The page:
Bader Philanthropies helps in Israel, avoiding politics

 

MILWAUKEE — You might think it’s impossible to avoid politics in Israel, but the Bader Philanthropies is determined to do it.

The Bader family’s foundation has given $31 million to causes in Israel since the philanthropic origination’s inception in 1992.

“We don’t look at Israel through the typical American lens,” Bader Philanthropies president and CEO Dan Bader said in an interview. The leadership and staff at the Bader Philanthropies aren’t thinking about the peace process but about human need, he said.

“We’ve always had a commitment to working with all citizens of the country, and permanent residents of the country, so (we’re) looking beyond religious identification,” he said. That’s Bader Philanthropies’ commitment, he said, “because it’s the right thing to do.”

“We don’t get caught up in somebody’s faith. That’s really not a big deal for us.”

Over the years, much of Bader Philanthropies’ funding in Israel has gone toward early childhood development, needs related to the elderly and the Israeli Arab community.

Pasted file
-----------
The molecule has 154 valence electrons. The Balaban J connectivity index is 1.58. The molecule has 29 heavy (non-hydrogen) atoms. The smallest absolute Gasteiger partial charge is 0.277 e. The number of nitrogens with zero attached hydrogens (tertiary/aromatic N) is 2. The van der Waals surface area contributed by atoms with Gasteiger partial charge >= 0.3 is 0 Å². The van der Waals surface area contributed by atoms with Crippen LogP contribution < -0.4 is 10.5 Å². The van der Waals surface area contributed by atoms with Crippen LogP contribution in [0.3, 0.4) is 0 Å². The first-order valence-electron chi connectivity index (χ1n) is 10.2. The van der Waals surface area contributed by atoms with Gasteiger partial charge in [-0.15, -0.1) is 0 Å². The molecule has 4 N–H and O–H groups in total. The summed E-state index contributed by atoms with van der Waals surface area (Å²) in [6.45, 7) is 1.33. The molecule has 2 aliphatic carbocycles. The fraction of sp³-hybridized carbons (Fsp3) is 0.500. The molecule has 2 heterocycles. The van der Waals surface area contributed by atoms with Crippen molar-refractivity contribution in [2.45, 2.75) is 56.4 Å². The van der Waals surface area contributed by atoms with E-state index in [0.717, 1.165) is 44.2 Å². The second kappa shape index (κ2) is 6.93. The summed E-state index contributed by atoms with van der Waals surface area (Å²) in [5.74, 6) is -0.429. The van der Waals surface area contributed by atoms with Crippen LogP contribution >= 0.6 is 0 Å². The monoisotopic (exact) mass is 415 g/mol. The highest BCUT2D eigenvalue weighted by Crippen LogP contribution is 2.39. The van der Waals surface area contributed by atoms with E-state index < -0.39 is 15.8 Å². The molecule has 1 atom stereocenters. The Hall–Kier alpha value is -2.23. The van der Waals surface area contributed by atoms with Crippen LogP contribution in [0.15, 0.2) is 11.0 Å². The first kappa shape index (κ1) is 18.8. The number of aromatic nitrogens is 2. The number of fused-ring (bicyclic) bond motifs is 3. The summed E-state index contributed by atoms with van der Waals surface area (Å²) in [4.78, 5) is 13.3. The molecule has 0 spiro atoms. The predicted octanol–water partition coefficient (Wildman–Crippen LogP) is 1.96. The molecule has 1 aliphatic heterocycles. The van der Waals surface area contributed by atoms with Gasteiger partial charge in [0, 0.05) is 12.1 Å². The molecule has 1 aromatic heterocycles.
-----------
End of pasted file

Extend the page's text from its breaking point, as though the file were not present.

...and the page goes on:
Today, the Bader Philanthropies has an ongoing relationship with Melabev-Community Clubs for the Elderly, a leading provider of adult day services in diverse communities in Israel, according to Bader Philanthropies spokeswoman Merilou V. Gonzales.

“With our support, Melabev is expanding its reach in immigrant and Arab Israeli communities where cultural misunderstandings of Alzheimer’s often pose barriers to asking for help,” she said in an email.

“We have also worked with the national Alzheimer’s Association of Israel on a comprehensive plan to address the various social, financial and health aspects of the disease. While Israel does not face the same swell of aging Baby Boomers as the U.S., its older adults with dementia have a significant family impact in a nation of 7.7 million.”

The Bader Philanthropies board includes people who live in Israel and it has both people on the left and the right “and that’s very helpful to us,” said Dan, who is also on the board of Milwaukee Jewish Federation.

The diversity of perspectives keeps the Bader Philanthropies board on the right track and its board members are all agreed that they need to help the people with the highest need, he said.

“We help the poorest of the poor in Milwaukee,” said David Bader, board member and vice president of Bader Philanthropies. “We do the same thing in Israel.”

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See also:

Journey of a giving family